As I said, the Robin Hood back story is more historically plausible to me in this telling than in the traditional ones. The whole movie is about what turned a man into Robin Hood, and ends where the traditional tellings begin with Robin Hood, Lady Marian and the Merry Men living as outlaws and leaves open the possibility of a Robin Hood movie franchise to continue the story.

Fun stuff, highly recommended.

Saturday, May 22, 2010

You don't see ads like these anymore

Got these from a buddy today via e-mail. I'm old enough to actually remember a couple of them, and some of them just scream "What the fuck?!".

I vaguely remember these ads. Nothing too outrageous for the day.

A typically deliciously sexist ad from the late '60s-early '70s.

Remember when I said some of them scream "What the fuck?!"
Seriously, I have NO idea what this ad is about.

Here's another one I sort of remember. The text reads:

Though she was a tiger lady,

our hero didn't have to fire a shot to floor her. After one look at

his Mr. Leggs slacks, she was ready to have him walk all over

her. That noble styling sure soothes the savage heart! If you'd

like your own doll-to-doll carpeting, hunt up a pair of these he-

man Mr. Leggs slacks. Such as our new automatic wash wear

blend of 65% "Dacron®" and 35% rayon-incomparably wrinkle-

resistant. About $12.95 at plush-carpeted stores.


You don't even SEE cigarette ads anymore, let alone something like this

I definitely remember this ad campaign. Love's Baby Soft was popular
with young teens, and only now does this ad seem really creepy.

Gloria Steinem, please call your office

Kellogg's vitamins for women? Really?

I wasn't sure at first if this was an ad or a Village People album cover

You don't hate your wife, do you? Now go and buy her some of this crap.

Who knew there was a "Soda Pop Board of America" to make sure we got hooked young?

I've been a very naughty girl for buying stale coffee, and I deserve a spanking!
I may have to start watching "Mad Men" to get a glimpse of the guys who came
up with ads like this one.

Smoke two packs and call me in the morning.

More "get 'em while they're young"! An excerpt from the text:

this young man is 11 months old - and

he isn't our youngest customer by any means. For 7-Up is so pure, so wholesome,

you can even give it to babies and feel good about it. - By the way, Mom, when it

comes to toddlers - if they like to be coaxed to drink their milk, try this: Add 7-Up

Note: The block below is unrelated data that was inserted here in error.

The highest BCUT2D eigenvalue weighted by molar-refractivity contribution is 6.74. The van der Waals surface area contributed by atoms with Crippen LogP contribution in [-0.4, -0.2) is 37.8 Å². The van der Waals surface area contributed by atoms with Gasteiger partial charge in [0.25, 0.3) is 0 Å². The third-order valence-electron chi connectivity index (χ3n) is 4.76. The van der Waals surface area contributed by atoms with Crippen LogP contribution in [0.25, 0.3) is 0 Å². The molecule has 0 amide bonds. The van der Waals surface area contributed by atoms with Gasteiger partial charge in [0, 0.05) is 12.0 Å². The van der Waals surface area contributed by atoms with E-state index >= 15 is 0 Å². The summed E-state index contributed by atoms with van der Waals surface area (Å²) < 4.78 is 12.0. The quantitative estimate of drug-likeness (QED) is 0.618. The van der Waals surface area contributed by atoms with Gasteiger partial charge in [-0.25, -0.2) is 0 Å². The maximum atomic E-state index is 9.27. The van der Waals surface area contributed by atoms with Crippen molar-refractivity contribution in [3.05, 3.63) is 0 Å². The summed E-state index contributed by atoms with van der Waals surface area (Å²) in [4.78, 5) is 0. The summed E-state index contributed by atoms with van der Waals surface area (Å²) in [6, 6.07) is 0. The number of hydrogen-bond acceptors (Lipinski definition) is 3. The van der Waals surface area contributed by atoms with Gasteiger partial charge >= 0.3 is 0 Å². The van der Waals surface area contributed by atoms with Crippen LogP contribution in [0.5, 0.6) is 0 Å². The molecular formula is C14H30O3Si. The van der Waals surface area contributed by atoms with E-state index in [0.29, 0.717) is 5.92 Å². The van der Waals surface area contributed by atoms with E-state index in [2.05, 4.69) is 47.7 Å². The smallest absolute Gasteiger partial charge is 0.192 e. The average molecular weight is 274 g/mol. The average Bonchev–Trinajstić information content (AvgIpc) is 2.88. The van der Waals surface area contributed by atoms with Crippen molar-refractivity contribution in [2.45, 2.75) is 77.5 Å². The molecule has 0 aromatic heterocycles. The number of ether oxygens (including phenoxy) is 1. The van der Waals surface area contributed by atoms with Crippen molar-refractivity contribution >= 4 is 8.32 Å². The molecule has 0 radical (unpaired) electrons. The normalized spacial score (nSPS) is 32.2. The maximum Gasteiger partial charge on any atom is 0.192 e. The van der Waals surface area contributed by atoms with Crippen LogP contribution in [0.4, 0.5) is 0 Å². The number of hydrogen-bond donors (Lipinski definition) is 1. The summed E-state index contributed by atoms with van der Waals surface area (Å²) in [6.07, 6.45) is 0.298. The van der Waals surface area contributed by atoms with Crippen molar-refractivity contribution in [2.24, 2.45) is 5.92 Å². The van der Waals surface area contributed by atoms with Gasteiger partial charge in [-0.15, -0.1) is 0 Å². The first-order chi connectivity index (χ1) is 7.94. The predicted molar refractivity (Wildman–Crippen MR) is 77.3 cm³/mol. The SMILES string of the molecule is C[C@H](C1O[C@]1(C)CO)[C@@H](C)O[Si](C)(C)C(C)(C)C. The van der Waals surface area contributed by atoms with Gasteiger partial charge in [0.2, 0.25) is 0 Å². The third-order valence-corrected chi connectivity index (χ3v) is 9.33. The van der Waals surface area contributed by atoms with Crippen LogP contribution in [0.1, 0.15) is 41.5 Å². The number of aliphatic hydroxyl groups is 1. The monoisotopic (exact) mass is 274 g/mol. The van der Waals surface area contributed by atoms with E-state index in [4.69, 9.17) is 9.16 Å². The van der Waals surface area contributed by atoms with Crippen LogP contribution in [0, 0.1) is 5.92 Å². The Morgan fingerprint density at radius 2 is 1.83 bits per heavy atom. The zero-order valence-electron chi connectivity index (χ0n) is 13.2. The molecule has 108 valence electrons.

to the milk in equal parts, pouring the 7-Up gently into the milk. It's a wholesome

combination - and it works!"

Monday, May 17, 2010

Sovereignty? We don't need no stinkin' sovereignty!

When the Arizona state legislature passed an immigration enforcement bill which Gov. Jan Brewer subsequently signed into law, the public reaction was immediate, predictable and fierce. With images of cops randomly stopping people and demanding their papers, Arizonans were instantly branded as racists and fascists, and accusations of "racial profiling" were tossed around like confetti.

The Obama administration piled on before the DoJ even reviewed the new law, using it to demogogue the hell out of their political opponents. Municipal governments in other states jumped on the bandwagon, laying boycotts on Arizona, with San Francisco going so far as barring all but unavoidable official travel to the fascist state. One girls' high school basketball team even cancelled their participation in a tournament there.

And for what? A state law that requires police to check up on the immigration status of individuals in the course of "lawful contact" when an officer has reason to suspect the person's immigration status. Nothing in the law authorizes a cop to demand "papers" from people at random, and the law does nothing to expand the definition of "lawful contact" into areas incompatible with constitutional rights. Here's a link to the bill (SB1070), and you can see for yourself.

My own misgivings about the bill were around cops who might target Hispanics for "lawful contact" on some pretext, until it occurred to me that cops who are predisposed to that kind of thing don't need this law in order to do that. A bad cop is a bad cop, and this law won't turn a good cop bad.

I suspect the most vociferous opponents of the law fall into one (or more) of the following categories:
  • La Raza: These are the folks (and their sympathizers) who view California and the Southwest United States as their own land, and all you white honky fuckers are on their soil.
  • The Open Borders crowd: The idiots who don't believe in such archaic concepts as national sovereignty, artificial political borders, and - hey! pass the bong, dude!
  • The average, garden-variety Leftist: Many of these also fall into the open borders category, but most of them simply view everything - everything - through the prism of race. And you're a racist right-wing pig for even thinking of enforcing immigration law.